In 2020, many have spoken up against the disparities that exist among Black people and our white counterparts, yet our words continue to often fall on deaf ears.
The number of deaths of African-Americans during the COVID-19 pandemic illustrates the inequalities within the healthcare system and its disproportionate impact on underrepresented groups.
But the disparities cut through multiple sectors that include: education, housing, and the working environment. Even when black and brown people strive for economic advancement, obstacles have been constructed with the intent of impairing those aspirations from becoming fully realized.
USA Today was among the media outlets who recently reported on multiple sectors making a commitment to fight racism and reduce the barriers that hinder progress, as well as access to opportunities, for Black employees.
The media’s documentation of stories having to do with racial discrimination is the result of the indisputable receipts and the increased vocalization of racial disparities combined with people’s willingness to listen. Eyes and ears are tuning into the stories – becoming aware of and acknowledging that racism and inequity is systematic.
But is this really a collective awakening? Have people become fully aware of the redlining and systemic obstacles Black people have been subjected to simply because of our inherited DNA.
During these trying times, one would have to be living in a silo to not take notice of the hindrances that delay and deny Black people from achieving “The American Dream.” From the White House to the Boardrooms, complicity and systemic racism have kept the playing field unleveled. But we can not be the only ones who advocate for change. We need allies in the struggle.
After George Floyd’s death, Black employees voiced how angry we felt having to go to work and act “normal.” We were expected to still perform despite the trauma we experienced watching those 8 minutes and 46 seconds.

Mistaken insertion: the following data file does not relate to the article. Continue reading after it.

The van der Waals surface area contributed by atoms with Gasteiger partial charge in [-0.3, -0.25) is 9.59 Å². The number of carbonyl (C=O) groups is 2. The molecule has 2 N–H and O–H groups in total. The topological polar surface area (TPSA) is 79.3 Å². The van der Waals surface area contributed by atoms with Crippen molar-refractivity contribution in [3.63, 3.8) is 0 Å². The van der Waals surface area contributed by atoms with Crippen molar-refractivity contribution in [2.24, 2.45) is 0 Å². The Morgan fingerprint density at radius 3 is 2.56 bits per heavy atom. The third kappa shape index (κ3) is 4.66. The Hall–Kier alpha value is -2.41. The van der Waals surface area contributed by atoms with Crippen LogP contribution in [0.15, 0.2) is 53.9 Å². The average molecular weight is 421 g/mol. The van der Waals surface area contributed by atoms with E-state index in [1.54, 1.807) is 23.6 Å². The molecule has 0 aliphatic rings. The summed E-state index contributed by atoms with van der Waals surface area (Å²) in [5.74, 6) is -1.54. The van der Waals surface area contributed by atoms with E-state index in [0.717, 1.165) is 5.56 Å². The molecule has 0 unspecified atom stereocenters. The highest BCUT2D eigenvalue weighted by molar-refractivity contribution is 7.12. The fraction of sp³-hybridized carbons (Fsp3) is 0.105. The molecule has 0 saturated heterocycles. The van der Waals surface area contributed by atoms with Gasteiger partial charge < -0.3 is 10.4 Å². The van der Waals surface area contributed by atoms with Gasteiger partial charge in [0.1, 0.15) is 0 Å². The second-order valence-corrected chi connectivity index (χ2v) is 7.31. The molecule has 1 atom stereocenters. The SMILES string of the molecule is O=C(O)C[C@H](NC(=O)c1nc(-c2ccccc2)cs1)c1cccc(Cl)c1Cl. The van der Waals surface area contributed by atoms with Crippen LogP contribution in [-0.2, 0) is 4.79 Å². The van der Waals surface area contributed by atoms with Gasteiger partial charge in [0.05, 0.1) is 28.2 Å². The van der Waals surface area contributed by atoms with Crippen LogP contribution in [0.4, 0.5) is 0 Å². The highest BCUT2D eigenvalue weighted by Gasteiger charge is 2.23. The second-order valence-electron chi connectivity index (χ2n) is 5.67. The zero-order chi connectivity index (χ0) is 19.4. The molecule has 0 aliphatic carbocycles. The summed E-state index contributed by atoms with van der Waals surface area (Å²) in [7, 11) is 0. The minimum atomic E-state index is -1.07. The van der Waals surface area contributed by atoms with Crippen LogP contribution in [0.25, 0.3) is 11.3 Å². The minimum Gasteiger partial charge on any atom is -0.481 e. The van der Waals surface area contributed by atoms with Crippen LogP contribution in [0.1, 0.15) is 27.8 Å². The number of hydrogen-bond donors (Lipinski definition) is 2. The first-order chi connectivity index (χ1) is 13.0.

It’s imperative for employers to realize they will not get the best out of their employees, especially those who are part of an underrepresented group, when the challenges they face are not considered and when a commitment to finding effective solutions is not made.
The collective awakening and recognition of Black pain without consideration of your role in creating it, and without making an effort to create change, only contributes to the disparities.
In Corporate America, now is the time to not just talk about inclusivity but implement policies and practices that speak to the benefits of diversity and equity. Now is the time to have people of color on the management team and in the Board rooms, enabling your organization to better understand the end-user because there is representation behind the scene.
Now is the time to think about your company’s long-term reputation by hiring with diversity in mind. Remember that some of your work colleagues do not have the benefit of switching the news on and off. Their daily lives are full of external static simply because of the color of their skin.
So, what can you do?
Here are three ways you can move from ‘Woke’ to ‘ACTION’ right now.
- Stop talking about it! Make it Happen by hiring underrepresented people in leadership and line positions to add more diverse voices and to create a more inclusive culture.
- Hold your organization and leadership accountable for achieving their “Do/Say Ratio” (action vs. talk) regarding issues surrounding equity for all employees.
- As an executive leader, sponsor someone whose cultural background is different from your own. We have to break the cycle of executives sponsoring folks who look like them.
In 2020, we have to avoid homogeneous thinking. Becoming more aware of the problems faced by Black and other employees of color is only a start. Now is the time to move past awareness by actively discussing issues and implementing actions that lead to measurable and long-standing change.